The secondary outcome was patients’ OOP cost, defined as the sum of the deductible and copayment of the medications. All the costs were adjusted to 2014 dollars using the personal consumption expenditures inflation factor.21 We calculated the descriptive statistics of costs stratified by patients’ most recent treatment regimens.

Statistical Analysis

We used multivariable logistic regression analysis to estimate the predicted probability of receiving treatment prior to and after the new medications became available. We divided patients into 2 groups: 1) “pre-group,” which includes patients whose enrollment ended before December 1, 2013, approximately when simeprevir and sofosbuvir became available; and 2) “post group,” which includes patients who had enrollment on or after December 1, 2013. In this analysis, we excluded 1565 patients who were in the post group but finished treatment prior to December 2013.

Other covariates included demographics and socioeconomic characteristics at index date (ie, age, gender, race, household income, and residence region), baseline comorbidities, Charlson-Deyo Comorbidity Index (CDCI),22 and the length of follow-up. We adjusted for comorbidities that can influence patients’ treatment decisions, including depression (ICD-9-CM codes: 296.2x, 296.3x, 311), liver cancer (ICD-9-CM: 155.0, 155.2), liver disease or cirrhosis (ICD-9-CM: 571.2, 571.5, 571.6, 571.8, 571.9), and liver transplant (ICD-9-CM: V42.7, 996.82; ICD-9-CM procedure: 50.5, 50.51, 50.59; CPT-4 codes: 47135, 47136). The CDCI was used to assess a patient’s overall comorbidity burden. Statistically significant interactions between the main independent variable and other covariates (ie, age, gender, region, and comorbidities) were also included in the model. All analyses were conducted using SAS 9.3 (SAS Institute Inc, Cary, North Carolina) and Stata 13.1 (Stata Corp, College Station, Texas).

From January 1, 2010, to December 31, 2014, we identified 56,116 patients with both a diagnosis of chronic HCV and no receipt of any treatment at baseline. Patients’ demographic, socioeconomic, and health characteristics, stratified by their most recent treatment regimens, are presented in Table 1. The mean age was 55.4 years; the majority of the cohort were male (59.8%) and white (63.3%); 13.4% of patients had depression at baseline, 2.0% had liver cancer, 17.2% had liver disease or cirrhosis, and 1.6% had liver transplant. Compared with patients who were not treated, patients who received new treatment regimens were generally older and had more comorbidities, whereas patients who received the old therapies were younger and had fewer comorbidities.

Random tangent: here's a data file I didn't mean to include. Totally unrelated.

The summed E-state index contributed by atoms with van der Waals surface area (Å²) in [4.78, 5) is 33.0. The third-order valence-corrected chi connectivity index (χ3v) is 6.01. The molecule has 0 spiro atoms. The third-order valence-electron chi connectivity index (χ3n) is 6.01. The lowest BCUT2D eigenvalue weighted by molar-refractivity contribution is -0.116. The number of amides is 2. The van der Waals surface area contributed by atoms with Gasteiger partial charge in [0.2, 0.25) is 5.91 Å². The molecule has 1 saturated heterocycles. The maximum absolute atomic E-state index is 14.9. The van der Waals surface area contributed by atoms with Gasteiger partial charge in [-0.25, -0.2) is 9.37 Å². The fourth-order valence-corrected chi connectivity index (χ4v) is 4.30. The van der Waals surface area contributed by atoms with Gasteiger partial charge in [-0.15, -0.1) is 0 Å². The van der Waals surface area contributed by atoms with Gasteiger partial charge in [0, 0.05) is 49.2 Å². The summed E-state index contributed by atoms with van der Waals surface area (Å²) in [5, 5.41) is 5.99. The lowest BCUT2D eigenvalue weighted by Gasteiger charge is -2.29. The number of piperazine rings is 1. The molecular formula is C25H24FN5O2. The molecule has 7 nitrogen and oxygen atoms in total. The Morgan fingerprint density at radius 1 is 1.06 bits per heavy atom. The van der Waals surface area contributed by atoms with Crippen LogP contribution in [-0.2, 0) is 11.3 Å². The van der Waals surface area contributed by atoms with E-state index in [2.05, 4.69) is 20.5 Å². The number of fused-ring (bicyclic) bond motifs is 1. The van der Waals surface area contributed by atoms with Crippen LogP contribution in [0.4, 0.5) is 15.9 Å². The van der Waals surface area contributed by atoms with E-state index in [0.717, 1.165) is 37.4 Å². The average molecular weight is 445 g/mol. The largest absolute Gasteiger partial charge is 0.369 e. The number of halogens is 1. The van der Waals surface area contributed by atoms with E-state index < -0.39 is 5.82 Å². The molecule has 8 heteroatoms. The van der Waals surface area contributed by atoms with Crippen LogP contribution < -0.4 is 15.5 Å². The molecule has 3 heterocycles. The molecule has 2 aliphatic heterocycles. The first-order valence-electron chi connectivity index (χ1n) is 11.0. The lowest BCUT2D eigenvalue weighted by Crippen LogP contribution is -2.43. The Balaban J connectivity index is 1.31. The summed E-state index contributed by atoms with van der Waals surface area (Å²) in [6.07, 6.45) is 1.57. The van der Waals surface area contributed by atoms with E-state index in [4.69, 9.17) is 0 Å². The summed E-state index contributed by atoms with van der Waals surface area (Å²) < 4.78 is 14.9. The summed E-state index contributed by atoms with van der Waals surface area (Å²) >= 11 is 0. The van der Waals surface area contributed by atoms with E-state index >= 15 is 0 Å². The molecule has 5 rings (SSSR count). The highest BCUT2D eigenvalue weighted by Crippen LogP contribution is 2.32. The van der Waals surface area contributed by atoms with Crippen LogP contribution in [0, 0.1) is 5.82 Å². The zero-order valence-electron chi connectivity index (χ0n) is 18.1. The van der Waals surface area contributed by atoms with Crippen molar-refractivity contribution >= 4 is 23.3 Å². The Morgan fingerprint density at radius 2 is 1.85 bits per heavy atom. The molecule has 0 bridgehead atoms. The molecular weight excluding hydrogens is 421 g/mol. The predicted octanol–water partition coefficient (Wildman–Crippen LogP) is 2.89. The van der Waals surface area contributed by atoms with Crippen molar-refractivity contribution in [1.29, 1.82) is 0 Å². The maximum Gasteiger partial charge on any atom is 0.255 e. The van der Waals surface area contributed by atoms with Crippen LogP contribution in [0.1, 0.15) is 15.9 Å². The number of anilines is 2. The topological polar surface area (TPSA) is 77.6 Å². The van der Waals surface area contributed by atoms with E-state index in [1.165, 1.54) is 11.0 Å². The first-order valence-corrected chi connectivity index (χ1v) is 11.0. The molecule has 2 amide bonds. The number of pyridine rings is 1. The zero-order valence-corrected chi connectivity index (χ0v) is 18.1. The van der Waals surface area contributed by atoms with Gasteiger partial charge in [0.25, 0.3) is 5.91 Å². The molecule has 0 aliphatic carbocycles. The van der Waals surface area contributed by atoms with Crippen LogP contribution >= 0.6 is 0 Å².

A total of 5436 (9.7%) patients in our cohort received HCV treatment during an average of 1.8 years of follow-up. The Figure shows the quarterly trend of the percentages of patients who used each of the treatments. In each quarter of 2010, approximately 2.5% to 3% of the patients with chronic HCV were treated using interferon/ribavirin. The use of interferon/ribavirin as the primary treatment gradually decreased from 2.4% in the first quarter of 2010, to 0.10% in the last quarter of 2014. Following the market debut of boceprevir and telaprevir in May 2011, the use of these 2 medications quickly increased. In the last quarter of 2011, 2.5% of patients with HCV received telaprevir and 0.7% received boceprevir, but neither was used in the last quarter of 2014. After simeprevir and sofosbuvir became available at the end of 2013, their use increased and peaked in the second quarter of 2014: 3.3% received 1 of the 2 agents and 1.8% received them together. In the last quarter of 2014, ledipasvir/sofosbuvir became available, and nearly every treated patient was using the new regimens: ledipasvir/sofosbuvir (2.0%), sofosbuvir or simeprevir (1.4%), and sofosbuvir combined with simeprevir (1.1%) (eAppendix Table 2).